Friday, March 11, 2011


I had a problem with my Internet service the other day. Namely, I wasn’t getting the right number of lights (four) to light up on my modem indicating everything was hunky-dory with my hookup to the wonderful world of email and beyond.

This concerned me, because this has been a particularly busy week for me.

In addition to the basketball reports I have been filing since December, many college football teams are heading into spring practice. That means writing previews noting top players, team priorities, players’ arrest records, etc., for the schools that an outfit called the Sports Xchange has assigned to me.

So when my DSL service went down, it was a concern.

This was especially so because I have had problems in the past that have required me to replace my modem. I’ve had three or four in the span of a similar number of years. Can’t really remember for sure. That means I’m without Internet access for a couple of days waiting for the new modem to arrive.

I can still get to my reports by either going the library down the street and logging on there, which is inconvenient, or taking my laptop on the road and finding wireless Internet access at a place like McDonald’s or Dunkin’ Donuts. I had a good friend who used to pull up in parting lots at popular hotel chains and log onto their wireless networks when he was on the road.

Both options are pains to deal with.

So, yes, I was a bit concerned when this latest incident occurred.

I decided to run all the diagnostic tests, and the little “help” chart that popped up stopping running any more tests after informing me that my DSL connection was down and I should check all my connections to make sure all the proper wires were hooked up.

Thank you so much for that valuable tip, I muttered to myself.

So then I decided I should maybe call AT&T, and here is finally the point I am getting to.

On the “help” -- I continue to put “help” in quotes for reasons that should be clear -- page for AT&T Internet service, there was no phone number for me to call for, well, help.

Instead, I was given a link to connect to AT&T’s support website.

Think about that for a minute. Do you see the obvious conflict here?

If my problem is with my modem, which isn’t working, exactly how am I to hook up with the AT&T DSL service technical support page? Osmosis?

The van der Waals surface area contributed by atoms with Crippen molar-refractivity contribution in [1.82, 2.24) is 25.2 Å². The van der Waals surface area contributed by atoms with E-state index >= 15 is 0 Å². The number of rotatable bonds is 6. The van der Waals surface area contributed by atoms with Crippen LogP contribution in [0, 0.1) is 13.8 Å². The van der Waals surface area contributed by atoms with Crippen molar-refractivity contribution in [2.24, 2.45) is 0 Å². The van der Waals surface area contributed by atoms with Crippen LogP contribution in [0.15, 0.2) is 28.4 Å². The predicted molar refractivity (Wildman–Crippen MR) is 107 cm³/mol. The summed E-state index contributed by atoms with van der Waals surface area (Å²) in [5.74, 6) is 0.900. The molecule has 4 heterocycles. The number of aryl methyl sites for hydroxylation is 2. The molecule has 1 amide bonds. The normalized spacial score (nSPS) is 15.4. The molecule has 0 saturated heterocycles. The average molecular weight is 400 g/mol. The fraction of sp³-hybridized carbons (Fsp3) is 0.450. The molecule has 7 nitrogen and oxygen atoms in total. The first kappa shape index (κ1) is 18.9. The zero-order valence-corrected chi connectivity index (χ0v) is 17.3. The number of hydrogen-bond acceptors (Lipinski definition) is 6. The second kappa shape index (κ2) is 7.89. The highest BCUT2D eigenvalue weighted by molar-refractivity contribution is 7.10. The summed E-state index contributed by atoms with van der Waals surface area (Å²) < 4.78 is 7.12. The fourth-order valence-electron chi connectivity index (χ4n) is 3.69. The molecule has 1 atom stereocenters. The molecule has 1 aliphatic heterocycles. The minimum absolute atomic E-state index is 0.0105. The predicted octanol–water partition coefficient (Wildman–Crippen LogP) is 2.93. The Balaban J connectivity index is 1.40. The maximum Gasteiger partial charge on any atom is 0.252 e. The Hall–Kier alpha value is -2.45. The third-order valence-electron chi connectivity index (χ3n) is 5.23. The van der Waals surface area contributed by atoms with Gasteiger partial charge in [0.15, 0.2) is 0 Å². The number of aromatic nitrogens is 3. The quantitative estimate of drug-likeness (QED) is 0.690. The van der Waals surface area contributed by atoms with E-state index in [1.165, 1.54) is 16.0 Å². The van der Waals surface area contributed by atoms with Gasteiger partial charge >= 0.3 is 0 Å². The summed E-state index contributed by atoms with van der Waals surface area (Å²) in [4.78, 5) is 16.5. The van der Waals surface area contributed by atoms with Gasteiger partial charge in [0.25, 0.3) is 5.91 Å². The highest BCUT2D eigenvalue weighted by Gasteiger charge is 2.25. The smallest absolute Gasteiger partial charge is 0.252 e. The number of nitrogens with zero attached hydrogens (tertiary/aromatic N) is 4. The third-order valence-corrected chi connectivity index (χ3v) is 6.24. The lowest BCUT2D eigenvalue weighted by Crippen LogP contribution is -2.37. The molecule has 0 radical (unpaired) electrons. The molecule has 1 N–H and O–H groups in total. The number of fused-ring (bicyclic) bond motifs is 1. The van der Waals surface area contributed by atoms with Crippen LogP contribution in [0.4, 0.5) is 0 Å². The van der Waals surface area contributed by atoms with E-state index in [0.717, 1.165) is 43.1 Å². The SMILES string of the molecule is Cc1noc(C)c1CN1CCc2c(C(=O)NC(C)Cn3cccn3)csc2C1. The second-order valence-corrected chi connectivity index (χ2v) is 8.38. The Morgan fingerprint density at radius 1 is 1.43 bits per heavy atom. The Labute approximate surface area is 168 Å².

Well, I went downstairs (for the record, I am not a blogger sitting in my basement in my underwear; my workspace is on the second floor of house, and we don’t even have a basement) and dug out the previous month’s bill from AT&T.

There I did find a phone number to call. After going through automated answering hell, pressing “one” for English and then “one” for technical support, etc., I was told things were busy and I could expect a 15-minute wait.

I suspect such messages are bogus because after just a few minutes of getting such “helpful” information during my waiting period as being told the answer to my problem might be found on the AT&T technical support website (see my previous comment on that a couple of graphs up), I was hooked up to a real person. And this person seemed to be talking from somewhere in the U.S., though I could be wrong about that.

Any way, she had me unplug the power to my modem and then plug it back in, which I had already done several times to no avail, and she ran some other tests from her end. Or so she said. I even went around the house unplugging other phones/filters.

Nothing worked. Only the first two lights, not the required four, remained on.

Then she said something about a possible area outage.


I mentioned to her (I think she said her name was Myra) that a couple of traffic lights near my house weren’t working when I had come home earlier. She did some checking and sure enough, she said, there was an area outage. The proper people had been notified and were working on it, and I could expect service to be back up within 24 hours. I was one of 140 customers in the same situation.

Not the best of situations, but not a big problem.

Fortunately, this story has a happy ending as the service was back on probably within an hour or so. I suspect that “24 hour” notice is simply an automatic response to give the company a little leeway, kind of like how the airlines schedule a two-hour window for what used to be an hour-and-a-half flight from Atlanta to Miami.

Any way, I told my friendly technician that it might be good for her to pass on to her bosses and others that it was little help for AT&T to give me a website link for help when my problem was that I couldn’t get to the Internet in the first place.

She laughed and said, yes, that didn’t make sense.

But I doubt she will pass it on.

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